Summary: Welcome to the Kaohsiung mayoral byelection pre-election special. I watched the rallies so you didn’t have to, and the KMT’s turned out a mess. I also go into what to watch for in the results in Saturday’s byelection. But, up first, some headlines.
Taiwan’s official statistics bureau has lowered its forecast for the country’s economic growth in 2020 to 1.56 percent after Taiwan registered negative growth in the second quarter.
The latest growth estimate by the Directorate General of Budget, Accounting and Statistics (DGBAS) on Friday was 0.11 percentage points lower than its forecast of 1.67 percent gross domestic product (GDP) growth made in May.
Express maritime shipping service between Taiwan and China keeps booming due to the rise in the e-commerce business, Taiwan Ports International Corp’s (TIPC) said this week.
The Executive Yuan on Thursday passed a central government budget plan for 2021, which projects a deficit of NT$201.5 billion (US$6.83 billion) for the year.
It includes a proposed 4.4% increase in defence spending, and if the F-16 special budget is included, it would mean defence spending will hit 2.4% of GDP.
The budget plan has to be reviewed and passed by the Legislative Yuan before being officially approved.
We’ll come back to this topic when it passes in the legislature.
The Executive Yuan passed a proposed amendment to the Civil Code on Thursday to lower the legal age of majority to 18 from 20, and to set the engagement age at 17 and the marriage age at 18 for both men and women.
The current law states that males and females cannot marry before they turn 18 and 16, respectively, and they cannot be engaged before 17 and 15, respectively.
The current age of majority was set 91 years ago.
DPP, KMT hold final rallies ahead of Kaohsiung mayoral byelection
Both the DPP and KMT held major rallies ahead of Saturday’s Kaohsiung mayoral byelection, while the TPP held more subdued events.
Both of the rallies were big, though a rough estimate from the TV suggested that the DPP rally was a bit larger.
It rained sporadically throughout the day, but the crowds mostly held on, huddled in raincoats and under umbrellas–DPP followers an ocean of yellow and green, the KMT a sea of ROC flags.
Of the two, I paid less attention to the DPP rally.
All the clips I saw on the TV showed a highly professional, tightly crafted affair with clever use of inspirational music.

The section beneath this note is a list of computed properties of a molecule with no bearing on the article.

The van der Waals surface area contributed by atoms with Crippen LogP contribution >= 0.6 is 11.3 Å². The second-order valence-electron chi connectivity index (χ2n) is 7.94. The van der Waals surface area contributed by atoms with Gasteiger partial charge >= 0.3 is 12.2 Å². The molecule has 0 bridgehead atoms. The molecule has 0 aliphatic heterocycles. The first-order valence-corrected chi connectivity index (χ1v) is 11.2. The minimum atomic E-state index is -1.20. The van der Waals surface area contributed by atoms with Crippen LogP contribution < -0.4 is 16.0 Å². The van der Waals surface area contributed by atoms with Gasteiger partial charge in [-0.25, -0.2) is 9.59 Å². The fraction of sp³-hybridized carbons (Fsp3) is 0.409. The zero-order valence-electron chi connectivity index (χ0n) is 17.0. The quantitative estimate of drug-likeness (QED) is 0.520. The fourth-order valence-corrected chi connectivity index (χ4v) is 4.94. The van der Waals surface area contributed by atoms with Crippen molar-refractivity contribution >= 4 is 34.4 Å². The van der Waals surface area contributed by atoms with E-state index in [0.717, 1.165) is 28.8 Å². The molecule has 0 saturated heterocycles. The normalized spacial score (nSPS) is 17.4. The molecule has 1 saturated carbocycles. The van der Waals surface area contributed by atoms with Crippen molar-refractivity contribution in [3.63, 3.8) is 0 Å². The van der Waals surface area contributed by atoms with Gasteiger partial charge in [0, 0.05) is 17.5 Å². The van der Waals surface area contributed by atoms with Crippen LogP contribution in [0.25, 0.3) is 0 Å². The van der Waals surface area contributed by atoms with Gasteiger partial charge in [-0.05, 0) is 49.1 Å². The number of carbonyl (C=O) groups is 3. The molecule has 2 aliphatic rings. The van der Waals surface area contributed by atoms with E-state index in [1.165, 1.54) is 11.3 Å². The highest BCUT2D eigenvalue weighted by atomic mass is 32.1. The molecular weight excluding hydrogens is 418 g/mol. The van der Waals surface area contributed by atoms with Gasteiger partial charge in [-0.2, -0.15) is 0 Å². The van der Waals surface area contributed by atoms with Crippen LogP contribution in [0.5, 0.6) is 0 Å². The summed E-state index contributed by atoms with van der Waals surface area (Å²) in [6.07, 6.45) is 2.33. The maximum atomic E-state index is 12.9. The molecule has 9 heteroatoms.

The great and the good in the DPP spoke, including the president, the vice president and the premier–overall a powerful lineup.
DPP candidate Chen Chi-mai tried mightily to be charismatic, but as usual wasn’t terribly good at it–but he did manage to project competence and dedication.
It appeared that the DPP wrapped up their event earlier, which turned out to be a good thing for them.
The KMT rally was professionally organized, but didn’t come across as slick and tight as the DPP rally.
During the day there were separate appearances for speeches by former President Ma Ying-jeou, former KMT chairs Wu Den-yih and Eric Chu, and former legislative speaker Wang Jin-pyng.
Notably absent were Taiwan’s most popular politician New Taipei Mayor Hou Yu-ih, as well as Taichung Mayor Lu Shiow-yen, though she recently had surgery and is largely confined to a wheelchair or propped up on a cane–so her absence may be due to that.
I tuned in to watch the grand finale in full.
And waited…and waited…as the MCs launched endless rounds of call-and-response with the audience.
It was pretty clear the grand finale was being held up for some reason, which was indirectly confirmed when the final stage holders showed up when the MC referred to waiting.
Up front-and-centre were party Secretary-General Lee Chien-lung (李乾龍)–though he didn’t speak, KMT Chairman Johnny Chiang, KMT mayoral candidate Jane Lee and former Kaohsiung Mayor–just ousted in a recall vote in June–Daniel Han Kuo-yu.
Interestingly, none of the bigshots who’d spoken on stage earlier in the day stuck around for this–possibly suggesting they didn’t want to appear on stage with Han.
As these four took to the stage along with a gaggle of city councillors the MCs called out “long time no see” and the crowd responded enthusiastically.
It was clear they were referring to former Mayor Han, who has kept a low profile since being ousted.
It was about this point the rain started up again, though not too heavily.
Han took the mic first, giving a fairly typical Han speech, some specifics, some platitudes and some humour–but as always a bit rambling and at least in part off-the-cuff.
He shared his memories of City Councillor Jane Lee from when he was mayor, praising her for her dedication and hard work, especially on issues like getting air conditioners in schools.
Then, speaking of children, veered off course into one of the weirder tangents he’s gone off on–and that’s a high bar with him.
He spoke of Lee telling him she wanted to have another child, and said she asked him how to do it–which seems dubious, considering she’d already had kids before.